The Apostle Paul wrote that the things written before time were written for learning (Rom. 15:4). He was speaking of the Old Testament writings that stood as examples for Christians, no longer under the Law of Moses, who could apply the lessons of old to their lives.
Christians today can do the same thing.
The account of Naaman (2 Kings 5), captain of the host of Syria, serves as a great example of how one must obey God. He had to be shown that his ideas were not God’s, and that God would only save him from his malady if he obeyed God.
Naaman was a great man in the eyes of the king of Syria, for it was by him God had allowed Ahab to be killed giving Syria victory. In the Arabic, Naaman was said to be a giant and very strong.
Such credentials made him an able general of the Syrian army. But then the Scriptures say, "But he was a leper."
The International Standard Bible Encyclopedia says of this disease, "A slowly progressing and intractable disease characterized by subcutaneous nodules …, scabs or cuticular crusts … and white shining spots appearing to be deeper than the skin. Other signs are (1) that the hairs of the affected part turn white and (2) that later there is a growth of ‘quick raw flesh.’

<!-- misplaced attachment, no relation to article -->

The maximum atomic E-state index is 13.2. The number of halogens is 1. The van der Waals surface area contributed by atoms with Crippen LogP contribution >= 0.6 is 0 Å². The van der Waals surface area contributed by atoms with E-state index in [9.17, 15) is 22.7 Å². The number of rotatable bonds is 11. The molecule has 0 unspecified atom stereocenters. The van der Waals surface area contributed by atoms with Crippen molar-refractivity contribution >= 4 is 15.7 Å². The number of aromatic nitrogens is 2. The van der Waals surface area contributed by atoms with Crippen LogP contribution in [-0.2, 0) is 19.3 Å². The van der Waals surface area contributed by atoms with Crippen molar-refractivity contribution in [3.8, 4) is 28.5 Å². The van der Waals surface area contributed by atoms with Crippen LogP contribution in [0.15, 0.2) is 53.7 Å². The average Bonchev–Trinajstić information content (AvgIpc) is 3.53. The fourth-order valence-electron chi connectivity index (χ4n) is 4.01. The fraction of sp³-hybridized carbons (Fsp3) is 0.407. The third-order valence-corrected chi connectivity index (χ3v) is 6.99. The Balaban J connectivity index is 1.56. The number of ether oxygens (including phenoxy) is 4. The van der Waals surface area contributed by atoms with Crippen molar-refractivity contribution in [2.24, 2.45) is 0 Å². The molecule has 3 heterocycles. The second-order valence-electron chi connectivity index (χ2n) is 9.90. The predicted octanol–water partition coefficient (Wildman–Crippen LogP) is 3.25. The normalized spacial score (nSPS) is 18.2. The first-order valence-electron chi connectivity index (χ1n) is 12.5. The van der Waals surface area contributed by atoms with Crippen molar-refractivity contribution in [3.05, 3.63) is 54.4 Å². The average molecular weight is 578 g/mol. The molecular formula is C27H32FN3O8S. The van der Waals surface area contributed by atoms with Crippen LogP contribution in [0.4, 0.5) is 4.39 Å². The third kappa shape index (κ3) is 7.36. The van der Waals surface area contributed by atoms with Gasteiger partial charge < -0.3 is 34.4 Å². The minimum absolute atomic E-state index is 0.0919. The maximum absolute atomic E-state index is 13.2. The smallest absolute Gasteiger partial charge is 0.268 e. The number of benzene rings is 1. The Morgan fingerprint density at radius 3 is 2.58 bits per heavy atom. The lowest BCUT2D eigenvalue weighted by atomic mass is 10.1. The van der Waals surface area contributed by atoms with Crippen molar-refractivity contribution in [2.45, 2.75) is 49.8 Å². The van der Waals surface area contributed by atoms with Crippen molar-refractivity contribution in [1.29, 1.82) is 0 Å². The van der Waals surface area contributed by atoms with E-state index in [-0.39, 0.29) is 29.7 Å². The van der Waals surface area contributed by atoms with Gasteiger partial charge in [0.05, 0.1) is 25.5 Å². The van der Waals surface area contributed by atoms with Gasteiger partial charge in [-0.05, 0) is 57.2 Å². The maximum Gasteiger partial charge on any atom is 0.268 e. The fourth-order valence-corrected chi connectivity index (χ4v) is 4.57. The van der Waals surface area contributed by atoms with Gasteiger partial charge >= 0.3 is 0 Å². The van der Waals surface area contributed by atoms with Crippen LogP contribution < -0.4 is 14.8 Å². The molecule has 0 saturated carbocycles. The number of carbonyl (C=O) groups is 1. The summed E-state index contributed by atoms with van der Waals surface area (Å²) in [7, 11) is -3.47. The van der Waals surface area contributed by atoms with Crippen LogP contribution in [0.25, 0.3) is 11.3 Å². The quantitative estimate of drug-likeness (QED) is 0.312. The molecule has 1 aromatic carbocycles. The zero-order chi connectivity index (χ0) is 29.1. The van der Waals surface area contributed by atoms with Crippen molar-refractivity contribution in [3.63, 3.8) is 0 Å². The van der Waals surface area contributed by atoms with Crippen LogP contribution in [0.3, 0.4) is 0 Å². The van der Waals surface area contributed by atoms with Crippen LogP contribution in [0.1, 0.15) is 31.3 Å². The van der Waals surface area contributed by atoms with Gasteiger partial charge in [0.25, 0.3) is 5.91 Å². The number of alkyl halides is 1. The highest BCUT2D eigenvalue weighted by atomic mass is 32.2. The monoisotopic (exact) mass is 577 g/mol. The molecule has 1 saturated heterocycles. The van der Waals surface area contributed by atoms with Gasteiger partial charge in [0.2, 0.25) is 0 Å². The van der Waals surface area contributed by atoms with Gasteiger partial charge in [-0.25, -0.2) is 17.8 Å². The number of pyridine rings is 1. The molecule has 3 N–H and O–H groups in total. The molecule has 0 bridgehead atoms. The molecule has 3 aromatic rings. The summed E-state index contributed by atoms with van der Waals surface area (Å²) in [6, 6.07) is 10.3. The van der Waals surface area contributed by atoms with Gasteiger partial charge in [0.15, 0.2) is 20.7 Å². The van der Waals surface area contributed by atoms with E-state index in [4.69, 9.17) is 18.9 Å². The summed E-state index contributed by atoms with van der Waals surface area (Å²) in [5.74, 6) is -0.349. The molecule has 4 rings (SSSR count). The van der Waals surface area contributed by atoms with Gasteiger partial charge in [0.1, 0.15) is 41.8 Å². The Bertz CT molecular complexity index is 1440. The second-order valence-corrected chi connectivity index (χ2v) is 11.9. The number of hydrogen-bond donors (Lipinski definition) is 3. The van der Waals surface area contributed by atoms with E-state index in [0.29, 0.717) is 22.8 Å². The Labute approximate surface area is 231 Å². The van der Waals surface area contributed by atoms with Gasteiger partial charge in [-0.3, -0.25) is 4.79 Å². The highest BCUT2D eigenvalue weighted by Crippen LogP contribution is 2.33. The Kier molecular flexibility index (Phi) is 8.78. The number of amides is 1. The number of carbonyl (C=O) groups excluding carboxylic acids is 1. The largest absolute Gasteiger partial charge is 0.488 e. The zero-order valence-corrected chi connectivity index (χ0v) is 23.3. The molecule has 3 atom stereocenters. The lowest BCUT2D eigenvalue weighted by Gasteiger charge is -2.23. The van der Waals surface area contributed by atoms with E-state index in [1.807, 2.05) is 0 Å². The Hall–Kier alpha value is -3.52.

"This disease in an especial manner rendered its victims unclean; even contact with a leper defiled whoever touched him, so while the cure of other diseases is called healing, that of leprosy is called cleansing (except in the case of Miriam (Nu 12:13) and that of the Samaritan (Lk 17:15) where the word ‘heal’ is used in reference to leprosy)."
With all his achievements, Naaman was suffering from this humiliating disease.
In their battles against Israel, the Syrians had taken many captive. One such captive was a "little maid," who served Naaman’s wife.
This little one was a firm believer in the power of God and his servants. She told her mistress, "Would God my lord were with the prophet that is in Samaria! for he would recover him of his leprosy" (2 Kings 5:3).
The king of Syria, being told of this opportunity to have his captain made well, sent Naaman with a letter to the king of Israel, telling him to "recover" Naaman of his leprosy.
The king had failed to send a letter to the prophet of God. But thinking he knew how things out to be, he sent the letter to Israel’s king Jehoram (also known as Joram).
Jehoram was beside himself for he realized he could not cure Naaman of his disease. He assumed Ben-hadad II was trying to start a quarrel with Israel.
Elisha was the prophet of God of whom the "little maid" had spoken. When he heard of king Jehoram’s dilemma, he sent word to the king to send Naaman to him, and then Naaman would know there was a prophet in Israel.
Here is another lesson to be learned: It is to God one should turn in time of good and bad. Had the king been a true follower of Jehovah, he would have known it was to Elisha that Naaman should be sent. He, trusting in himself, thinking he was so important, did not know what to do but at least realized he could not perform miracles.
God has the answers to all men’s problems, yet many fail to put their trust in him.
In next week’s article, Naaman will discover God is to be obeyed.